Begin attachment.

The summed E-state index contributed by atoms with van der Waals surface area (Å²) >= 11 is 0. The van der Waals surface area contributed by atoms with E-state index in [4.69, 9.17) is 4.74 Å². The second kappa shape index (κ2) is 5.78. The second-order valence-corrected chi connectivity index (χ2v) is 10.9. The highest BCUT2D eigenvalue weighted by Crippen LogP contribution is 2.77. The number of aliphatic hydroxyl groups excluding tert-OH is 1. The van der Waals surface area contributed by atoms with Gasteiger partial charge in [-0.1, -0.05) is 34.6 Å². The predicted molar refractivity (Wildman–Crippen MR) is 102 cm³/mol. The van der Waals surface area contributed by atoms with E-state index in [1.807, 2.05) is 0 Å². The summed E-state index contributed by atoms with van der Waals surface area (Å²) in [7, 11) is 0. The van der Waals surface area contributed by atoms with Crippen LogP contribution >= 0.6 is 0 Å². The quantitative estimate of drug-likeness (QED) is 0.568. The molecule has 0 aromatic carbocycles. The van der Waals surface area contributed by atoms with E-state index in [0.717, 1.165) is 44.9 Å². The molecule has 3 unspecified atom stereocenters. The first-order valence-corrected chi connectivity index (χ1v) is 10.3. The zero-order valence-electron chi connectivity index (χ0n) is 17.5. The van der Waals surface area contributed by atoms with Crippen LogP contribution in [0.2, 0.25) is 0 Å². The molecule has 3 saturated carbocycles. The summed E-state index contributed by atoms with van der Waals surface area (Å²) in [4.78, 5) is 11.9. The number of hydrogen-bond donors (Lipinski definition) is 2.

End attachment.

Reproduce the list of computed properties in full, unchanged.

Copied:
The summed E-state index contributed by atoms with van der Waals surface area (Å²) >= 11 is 0. The van der Waals surface area contributed by atoms with E-state index in [4.69, 9.17) is 4.74 Å². The second kappa shape index (κ2) is 5.78. The second-order valence-corrected chi connectivity index (χ2v) is 10.9. The highest BCUT2D eigenvalue weighted by Crippen LogP contribution is 2.77. The number of aliphatic hydroxyl groups excluding tert-OH is 1. The van der Waals surface area contributed by atoms with Gasteiger partial charge in [-0.1, -0.05) is 34.6 Å². The predicted molar refractivity (Wildman–Crippen MR) is 102 cm³/mol. The van der Waals surface area contributed by atoms with E-state index in [1.807, 2.05) is 0 Å². The summed E-state index contributed by atoms with van der Waals surface area (Å²) in [7, 11) is 0. The van der Waals surface area contributed by atoms with Crippen LogP contribution >= 0.6 is 0 Å². The quantitative estimate of drug-likeness (QED) is 0.568. The molecule has 0 aromatic carbocycles. The van der Waals surface area contributed by atoms with E-state index in [0.717, 1.165) is 44.9 Å². The molecule has 3 unspecified atom stereocenters. The first-order valence-corrected chi connectivity index (χ1v) is 10.3. The zero-order valence-electron chi connectivity index (χ0n) is 17.5. The van der Waals surface area contributed by atoms with Crippen LogP contribution in [0.2, 0.25) is 0 Å². The molecule has 3 saturated carbocycles. The summed E-state index contributed by atoms with van der Waals surface area (Å²) in [4.78, 5) is 11.9. The number of hydrogen-bond donors (Lipinski definition) is 2.